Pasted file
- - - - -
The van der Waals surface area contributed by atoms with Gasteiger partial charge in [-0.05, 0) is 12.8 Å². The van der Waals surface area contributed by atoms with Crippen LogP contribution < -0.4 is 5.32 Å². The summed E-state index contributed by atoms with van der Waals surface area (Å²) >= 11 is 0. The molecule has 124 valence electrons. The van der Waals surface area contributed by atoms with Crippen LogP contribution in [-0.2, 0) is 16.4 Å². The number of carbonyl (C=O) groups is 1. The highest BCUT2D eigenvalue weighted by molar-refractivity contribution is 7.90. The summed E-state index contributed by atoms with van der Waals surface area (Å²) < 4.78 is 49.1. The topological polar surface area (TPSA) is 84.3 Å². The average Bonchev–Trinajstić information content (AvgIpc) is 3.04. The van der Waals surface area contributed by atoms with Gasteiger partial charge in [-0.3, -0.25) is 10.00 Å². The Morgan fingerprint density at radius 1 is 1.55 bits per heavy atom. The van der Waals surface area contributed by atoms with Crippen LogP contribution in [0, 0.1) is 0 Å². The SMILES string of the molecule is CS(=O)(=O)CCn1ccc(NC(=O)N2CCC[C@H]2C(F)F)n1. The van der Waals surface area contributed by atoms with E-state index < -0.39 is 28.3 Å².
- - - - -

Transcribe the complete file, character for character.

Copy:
The van der Waals surface area contributed by atoms with Gasteiger partial charge in [-0.05, 0) is 12.8 Å². The van der Waals surface area contributed by atoms with Crippen LogP contribution < -0.4 is 5.32 Å². The summed E-state index contributed by atoms with van der Waals surface area (Å²) >= 11 is 0. The molecule has 124 valence electrons. The van der Waals surface area contributed by atoms with Crippen LogP contribution in [-0.2, 0) is 16.4 Å². The number of carbonyl (C=O) groups is 1. The highest BCUT2D eigenvalue weighted by molar-refractivity contribution is 7.90. The summed E-state index contributed by atoms with van der Waals surface area (Å²) < 4.78 is 49.1. The topological polar surface area (TPSA) is 84.3 Å². The average Bonchev–Trinajstić information content (AvgIpc) is 3.04. The van der Waals surface area contributed by atoms with Gasteiger partial charge in [-0.3, -0.25) is 10.00 Å². The Morgan fingerprint density at radius 1 is 1.55 bits per heavy atom. The van der Waals surface area contributed by atoms with Crippen LogP contribution in [0, 0.1) is 0 Å². The SMILES string of the molecule is CS(=O)(=O)CCn1ccc(NC(=O)N2CCC[C@H]2C(F)F)n1. The van der Waals surface area contributed by atoms with E-state index < -0.39 is 28.3 Å².